“Mom, I’m not going trick-or-treating this year, so I won’t need a Halloween costume,” my 12-year-old said to me last week.

When I asked why he wouldn’t be trick-or-treating, he made it clear he was simply too old and his friends wouldn’t be going, either. No amount of coercion from his Halloween-loving mom or bribes of pillowcases filled with candy would change his mind.

It was in that moment I realized he was no longer the colicky infant I would walk up and down the hallway for hours at a time to try to put to sleep, or the mischievous toddler who would rollerblade through the house in full hockey gear, or even the elementary school kid who would build full dinosaur habitats in the living room.

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He was none of these things anymore and it wasn’t when he shot up five inches last year and reached a solid 5’9”, or needed a new pair of size 13 sneakers, or when his voice began to crack, or even when he started calling his friends behind closed doors to talk on the phone at night that made me realize it.

It was the moment he stopped wanting to dress up and pretend to be his favorite superhero on Halloween I had to wake up and acknowledge that this was it—he was growing up and there was nothing I could do about it.

It’s only been a few days since he told me he was no longer participating in my favorite holiday, but now that my eyes are open to the many changes happening within him, I am starting to see all the other clues I missed. He didn’t want to go to the movies with his papa last week because he was going to the high school football game with friends. He skipped out on his little sister’s soccer game so he could play videos games. He asked for money last week so he and some kids from school could go to the local pizza shop for lunch.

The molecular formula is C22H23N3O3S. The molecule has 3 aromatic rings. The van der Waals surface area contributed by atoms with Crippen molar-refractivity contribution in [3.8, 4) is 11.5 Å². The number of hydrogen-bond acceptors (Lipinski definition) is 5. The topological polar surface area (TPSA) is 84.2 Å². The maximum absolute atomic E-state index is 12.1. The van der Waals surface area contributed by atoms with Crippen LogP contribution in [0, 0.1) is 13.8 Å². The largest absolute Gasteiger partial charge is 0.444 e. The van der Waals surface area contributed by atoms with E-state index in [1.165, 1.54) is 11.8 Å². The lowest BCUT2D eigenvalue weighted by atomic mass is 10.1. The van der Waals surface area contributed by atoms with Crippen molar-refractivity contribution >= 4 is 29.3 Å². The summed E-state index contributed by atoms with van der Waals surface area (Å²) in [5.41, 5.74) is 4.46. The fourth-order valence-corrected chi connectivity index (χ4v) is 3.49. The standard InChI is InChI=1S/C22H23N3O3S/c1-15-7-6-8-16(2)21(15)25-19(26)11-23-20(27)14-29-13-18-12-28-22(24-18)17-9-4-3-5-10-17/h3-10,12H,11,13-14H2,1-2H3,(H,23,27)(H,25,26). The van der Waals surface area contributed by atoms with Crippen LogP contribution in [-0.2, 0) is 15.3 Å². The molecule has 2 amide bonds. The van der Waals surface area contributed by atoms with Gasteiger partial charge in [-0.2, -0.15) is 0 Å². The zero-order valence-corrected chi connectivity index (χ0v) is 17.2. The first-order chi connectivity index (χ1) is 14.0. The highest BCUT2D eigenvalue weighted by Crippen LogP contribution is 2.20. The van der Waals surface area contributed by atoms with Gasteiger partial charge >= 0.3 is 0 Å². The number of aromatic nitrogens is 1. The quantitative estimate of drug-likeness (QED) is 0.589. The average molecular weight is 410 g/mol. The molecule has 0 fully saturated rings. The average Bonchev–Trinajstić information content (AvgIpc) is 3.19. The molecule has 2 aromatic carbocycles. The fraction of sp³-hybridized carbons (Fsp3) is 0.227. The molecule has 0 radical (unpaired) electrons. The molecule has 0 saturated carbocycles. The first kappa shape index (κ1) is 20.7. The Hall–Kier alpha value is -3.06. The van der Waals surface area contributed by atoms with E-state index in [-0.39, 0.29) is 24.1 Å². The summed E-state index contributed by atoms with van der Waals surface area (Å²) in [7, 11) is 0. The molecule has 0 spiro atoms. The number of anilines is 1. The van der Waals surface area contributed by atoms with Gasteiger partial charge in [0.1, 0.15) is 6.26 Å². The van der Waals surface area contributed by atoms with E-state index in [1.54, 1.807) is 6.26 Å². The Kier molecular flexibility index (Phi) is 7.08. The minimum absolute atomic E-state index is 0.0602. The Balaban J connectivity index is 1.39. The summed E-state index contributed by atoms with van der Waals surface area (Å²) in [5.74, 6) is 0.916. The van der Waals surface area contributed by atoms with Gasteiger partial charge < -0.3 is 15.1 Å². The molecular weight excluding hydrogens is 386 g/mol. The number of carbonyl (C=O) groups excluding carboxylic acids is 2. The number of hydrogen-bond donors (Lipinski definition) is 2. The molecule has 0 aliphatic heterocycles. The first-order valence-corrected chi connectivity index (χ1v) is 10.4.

Although my mind knows there is nothing I can do to slow him down, my heart is begging him to hold out for just a little while longer.

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I’m not ready to give up the little boy who would come to me for comfort when the kids on the playground teased him, but I know I have raised a soon-to-be teenager who won’t hesitate to stand up to those same bullies now.

I will forever miss the days of watching him put everything he had into learning to ice skate and getting back up, no matter how many times he fell. Instead, I will be cheering from the stands as he skates his heart out and I will find my own comfort in knowing he loves every second he spends in those ice rinks with his teammates. I will give that knowing smile to all the other parents who see what I do: young men who have found their passion and their best friends out on the ice.  

Although I will always miss the days when I was his best friend and the most important person in his life, I am truly relieved when I see the kind, funny, independent man he is becoming, and know I am lucky to be a part of his adventure.

I may not be able to talk him into wearing his favorite superhero costume for Halloween this year, but I will take full advantage of his new love for horror movies . . .  and maybe next year I can persuade him to be a hockey player for Halloween.

In the meantime, my daughter suggested I buy the dog a costume this year.

Anastasia Sabin

Anastasia is a childcare director, wife, and mom of 2. She loves to watch her children's sporting events and spends her free time at the lake, jet-skiing and camping with friends and family.